Sumu is an additive instrument that I've had in the works for a long time. Now that it's nearing completion and heading towards a public beta soon I'm going to break with the way I normally do things and put some detailed info out ahead of its release.
Sumu is another semi-modular instrument. It shares the general appearance of its patcher-in-the-center design with Aalto, Kaivo and Virta. As you can see, it's on the more complex end of the spectrum like Kaivo. Everything is visible at once and there are no tabs or menu pages to navigate, which suits the way I like to program a synthesizer tweaking a little something here, a little something there.
In the same way that Kaivo brought two different and compatible kinds of synthesis together, combining granular synthesis with physical modeling, Sumu combines advanced additive synthesis with FM synthesis.
What's most different about Sumu compared to my other synths is that the signals in the patcher are not just one channel of data, but 64—one for each partial in a sound! By keeping all these channels of data independent and still using the same patching interface, Sumu offers a very usable entry point into additive synthesis, and a range of musical possibilities that have only been approachable with high-end or academic tools or just coding everything yourself... until now.
Each of Sumu's oscillators is the simplest possible kind of FM:a single carrier+modulator pair. And the modulator can produce a variable amount of noise, which like the modulation ratio and depth can be controlled individually per oscillator. In a single voice there are 64 such pairs. Obviously a lot of sounds are possible with this setup—in fact, with the right parameters varying appropriately we can reproduce any musical sound very faithfully with this kind of oscillator bank.
There are a few ways of generating all of those control channels without the kind of painful per-partial editing that some of the first digital synths used. The first is the PARTIALS module up top, where you can see a diagram of all the 64 partials over time. This is like a sonogram style of diagram where x is time, y is pitch, and thickness of each like is amplitude. There is also an additional axis for noisiness at each partial.
A separate application will use the open-source Loris work by Kelly Fitz and Lippold Haken to analyze sounds and create partial maps.
Another way of generating control data is with the ENVELOPES module. It’s a normal envelope generator more or less—except that it generates 64 separate envelopes, one for each partial. Generally you would trigger them all at the same time, but each does have its own trigger so they can be separate. Using the “hi scale” parameter the high envelopes will be quicker than the low ones, making a very natural kind of lowpass contour to the sound.
Finally on the top row there’s the PULSES module. This combines an LFO and a randomness generator into one module. The intensity and other parameters of the pulses can be different for every partial. So this makes modulations that can be focused on a certain frequency range, but you don’t have to mess around editing partials one by one. You could also, for example, use the pulses to trigger the envelopes all at different times.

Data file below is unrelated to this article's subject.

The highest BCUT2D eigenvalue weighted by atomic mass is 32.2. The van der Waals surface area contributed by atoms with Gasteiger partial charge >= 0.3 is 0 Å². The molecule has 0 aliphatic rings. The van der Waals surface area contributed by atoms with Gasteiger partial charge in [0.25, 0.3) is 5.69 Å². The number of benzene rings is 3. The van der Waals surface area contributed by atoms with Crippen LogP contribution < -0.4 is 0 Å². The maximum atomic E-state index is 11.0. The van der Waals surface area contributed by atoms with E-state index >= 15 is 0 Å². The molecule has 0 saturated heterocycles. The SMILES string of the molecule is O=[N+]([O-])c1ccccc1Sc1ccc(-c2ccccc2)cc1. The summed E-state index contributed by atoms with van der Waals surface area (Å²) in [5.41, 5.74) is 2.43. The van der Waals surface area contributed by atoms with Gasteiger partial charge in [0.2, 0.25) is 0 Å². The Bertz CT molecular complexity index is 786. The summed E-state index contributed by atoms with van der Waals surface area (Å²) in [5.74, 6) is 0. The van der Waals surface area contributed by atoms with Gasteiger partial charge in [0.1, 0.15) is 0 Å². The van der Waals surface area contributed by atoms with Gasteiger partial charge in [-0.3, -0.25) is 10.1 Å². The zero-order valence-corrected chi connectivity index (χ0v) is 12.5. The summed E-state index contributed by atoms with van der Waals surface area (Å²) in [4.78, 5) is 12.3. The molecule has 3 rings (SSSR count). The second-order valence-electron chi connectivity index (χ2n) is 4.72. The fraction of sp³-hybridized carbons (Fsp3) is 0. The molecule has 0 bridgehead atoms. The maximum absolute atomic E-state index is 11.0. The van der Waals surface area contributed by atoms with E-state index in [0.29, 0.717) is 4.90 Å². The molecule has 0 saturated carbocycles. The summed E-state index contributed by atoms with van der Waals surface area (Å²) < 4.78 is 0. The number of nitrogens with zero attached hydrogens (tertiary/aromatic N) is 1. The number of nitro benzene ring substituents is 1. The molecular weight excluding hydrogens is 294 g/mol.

The PULSES module was inspired by my walks in a small canyon near my house, and listening to the very finely detailed and spatially spread sounds of water running in a small creek. Each drop contributes something to the sounds and the interplay between the parts and the whole is endlessly intriguing.
To make a water drop sound, two envelopes are needed at the same time: a rise in pitch and an exponential decay in amplitude. So PULSES lets you put out two such envelopes in sync. Then of course we generalize for a wider range of functions, so we can find out, what if the drops were quantized, or had different shapes over time? A voice turning into a running river is the kind of scene that additive synthesis can paint very sensitively. The PULSES module is designed to help create sounds like this.
The SPACE module lets us position each partial in the sound independently. Coming back to the creek idea, we can hear that certain pitch ranges happen in certain locations around us due to the water speed and the resonances of different cavities. This all paints a lively acoustic scene. By positioning many little drops independently, while allowing some variation, we can approximate this kind of liveliness.
This module centers around two kinds of data, a set of positions for each partial known as home, and a vector field: a direction [x, y, z] defined at each point in a 3-dimensional space. There will be a set of both the home and the field patterns to choose from. By offering these choices, and a small set of parameters controlling the motion of the partials, such as speed, the homing tendency, and the strength of the vector field, we can quickly create a wide variety of different sonic spaces without the tedium of editing each partial independently.
The RESONATORS module is very simple and inspired by the section of the Polymoog synthesizer with the same name. It’s simply three state-variable filters in parallel, with limited bandwidth and a bit of distortion for that “warm” sound. In Sumu, a synth we could otherwise describe as “very digital,” it’s nice to have a built-in way of adding a different flavor.